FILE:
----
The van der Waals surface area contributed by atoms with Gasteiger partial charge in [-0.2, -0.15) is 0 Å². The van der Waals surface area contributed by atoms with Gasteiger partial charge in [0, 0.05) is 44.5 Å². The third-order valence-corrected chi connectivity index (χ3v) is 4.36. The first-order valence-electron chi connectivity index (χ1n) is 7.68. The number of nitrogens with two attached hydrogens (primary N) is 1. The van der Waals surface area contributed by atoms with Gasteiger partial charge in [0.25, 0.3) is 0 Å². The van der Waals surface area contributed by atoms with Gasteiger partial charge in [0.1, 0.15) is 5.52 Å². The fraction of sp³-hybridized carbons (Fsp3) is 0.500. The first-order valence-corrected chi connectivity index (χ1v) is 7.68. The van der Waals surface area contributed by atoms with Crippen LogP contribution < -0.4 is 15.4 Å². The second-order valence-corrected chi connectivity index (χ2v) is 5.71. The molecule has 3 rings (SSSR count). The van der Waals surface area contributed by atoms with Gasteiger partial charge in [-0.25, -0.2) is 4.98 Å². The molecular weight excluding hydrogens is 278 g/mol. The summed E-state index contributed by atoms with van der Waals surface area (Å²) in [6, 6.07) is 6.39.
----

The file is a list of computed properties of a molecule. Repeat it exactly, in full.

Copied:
The van der Waals surface area contributed by atoms with Gasteiger partial charge in [-0.2, -0.15) is 0 Å². The van der Waals surface area contributed by atoms with Gasteiger partial charge in [0, 0.05) is 44.5 Å². The third-order valence-corrected chi connectivity index (χ3v) is 4.36. The first-order valence-electron chi connectivity index (χ1n) is 7.68. The number of nitrogens with two attached hydrogens (primary N) is 1. The van der Waals surface area contributed by atoms with Gasteiger partial charge in [0.25, 0.3) is 0 Å². The van der Waals surface area contributed by atoms with Gasteiger partial charge in [0.1, 0.15) is 5.52 Å². The fraction of sp³-hybridized carbons (Fsp3) is 0.500. The first-order valence-corrected chi connectivity index (χ1v) is 7.68. The van der Waals surface area contributed by atoms with Crippen LogP contribution < -0.4 is 15.4 Å². The second-order valence-corrected chi connectivity index (χ2v) is 5.71. The molecule has 3 rings (SSSR count). The van der Waals surface area contributed by atoms with Gasteiger partial charge in [-0.25, -0.2) is 4.98 Å². The molecular weight excluding hydrogens is 278 g/mol. The summed E-state index contributed by atoms with van der Waals surface area (Å²) in [6, 6.07) is 6.39.